Image1.PDF (44.21 kB)


Download (44.21 kB)
posted on 2018-03-21, 09:55 authored by Dmitri V. Mavrodi, Olga V. Mavrodi, Liam D. H. Elbourne, Sasha Tetu, Robert F. Bonsall, James Parejko, Mingming Yang, Ian T. Paulsen, David M. Weller, Linda S. Thomashow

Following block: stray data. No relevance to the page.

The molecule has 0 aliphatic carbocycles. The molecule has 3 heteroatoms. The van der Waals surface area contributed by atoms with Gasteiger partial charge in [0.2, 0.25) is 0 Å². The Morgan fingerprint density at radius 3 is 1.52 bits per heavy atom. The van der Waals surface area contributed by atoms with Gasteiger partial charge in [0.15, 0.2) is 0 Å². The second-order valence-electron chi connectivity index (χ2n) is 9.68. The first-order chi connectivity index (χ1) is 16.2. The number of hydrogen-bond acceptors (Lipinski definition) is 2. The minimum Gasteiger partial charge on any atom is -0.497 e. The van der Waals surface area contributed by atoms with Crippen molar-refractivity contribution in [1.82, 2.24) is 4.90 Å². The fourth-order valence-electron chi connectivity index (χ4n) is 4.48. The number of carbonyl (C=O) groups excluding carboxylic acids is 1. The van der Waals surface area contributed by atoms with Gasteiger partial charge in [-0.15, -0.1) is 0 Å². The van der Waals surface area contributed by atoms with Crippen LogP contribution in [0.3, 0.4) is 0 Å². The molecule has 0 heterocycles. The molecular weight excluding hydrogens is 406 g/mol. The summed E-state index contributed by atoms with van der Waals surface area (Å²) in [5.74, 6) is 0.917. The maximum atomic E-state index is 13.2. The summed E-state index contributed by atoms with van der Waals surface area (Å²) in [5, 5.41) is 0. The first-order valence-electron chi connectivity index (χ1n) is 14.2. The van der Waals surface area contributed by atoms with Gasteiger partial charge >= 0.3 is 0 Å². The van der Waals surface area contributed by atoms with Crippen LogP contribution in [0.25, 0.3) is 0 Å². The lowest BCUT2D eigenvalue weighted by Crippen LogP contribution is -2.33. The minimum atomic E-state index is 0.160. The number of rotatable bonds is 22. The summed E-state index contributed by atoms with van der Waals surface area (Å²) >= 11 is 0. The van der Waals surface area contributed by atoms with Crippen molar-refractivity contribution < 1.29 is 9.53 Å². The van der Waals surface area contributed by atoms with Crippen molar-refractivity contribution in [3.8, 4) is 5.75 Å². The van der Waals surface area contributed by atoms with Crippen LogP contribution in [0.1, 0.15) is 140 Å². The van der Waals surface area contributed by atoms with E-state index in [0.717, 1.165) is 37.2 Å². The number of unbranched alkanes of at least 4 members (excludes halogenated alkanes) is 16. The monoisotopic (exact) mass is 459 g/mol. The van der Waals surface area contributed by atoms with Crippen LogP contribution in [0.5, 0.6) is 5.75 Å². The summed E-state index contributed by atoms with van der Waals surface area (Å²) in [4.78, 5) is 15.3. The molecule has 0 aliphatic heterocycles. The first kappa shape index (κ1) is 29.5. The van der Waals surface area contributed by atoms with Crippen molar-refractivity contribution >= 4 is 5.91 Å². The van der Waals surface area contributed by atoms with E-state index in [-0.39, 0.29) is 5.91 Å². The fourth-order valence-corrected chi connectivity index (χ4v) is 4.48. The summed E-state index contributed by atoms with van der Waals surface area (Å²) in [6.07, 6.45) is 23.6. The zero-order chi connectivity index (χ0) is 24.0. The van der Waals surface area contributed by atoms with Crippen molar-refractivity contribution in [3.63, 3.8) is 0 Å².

The Inland Pacific Northwest (IPNW) encompasses 1. 6 million cropland hectares and is a major wheat-producing area in the western United States. The climate throughout the region is semi-arid, making the availability of water a significant challenge for IPNW agriculture. Much attention has been given to uncovering the effects of water stress on the physiology of wheat and the dynamics of its soilborne diseases. In contrast, the impact of soil moisture on the establishment and activity of microbial communities in the rhizosphere of dryland wheat remains poorly understood. We addressed this gap by conducting a three-year field study involving wheat grown in adjacent irrigated and dryland (rainfed) plots established in Lind, Washington State. We used deep amplicon sequencing of the V4 region of the 16S rRNA to characterize the responses of the wheat rhizosphere microbiome to overhead irrigation. We also characterized the population dynamics and activity of indigenous Phz+ rhizobacteria that produce the antibiotic phenazine-1-carboxylic acid (PCA) and contribute to the natural suppression of soilborne pathogens of wheat. Results of the study revealed that irrigation affected the Phz+ rhizobacteria adversely, which was evident from the significantly reduced plant colonization frequency, population size and levels of PCA in the field. The observed differences between irrigated and dryland plots were reproducible and amplified over the course of the study, thus identifying soil moisture as a critical abiotic factor that influences the dynamics, and activity of indigenous Phz+ communities. The three seasons of irrigation had a slight effect on the overall diversity within the rhizosphere microbiome but led to significant differences in the relative abundances of specific OTUs. In particular, irrigation differentially affected multiple groups of Bacteroidetes and Proteobacteria, including taxa with known plant growth-promoting activity. Analysis of environmental variables revealed that the separation between irrigated and dryland treatments was due to changes in the water potential (Ψm) and pH. In contrast, the temporal changes in the composition of the rhizosphere microbiome correlated with temperature and precipitation. In summary, our long-term study provides insights into how the availability of water in a semi-arid agroecosystem shapes the belowground wheat microbiome.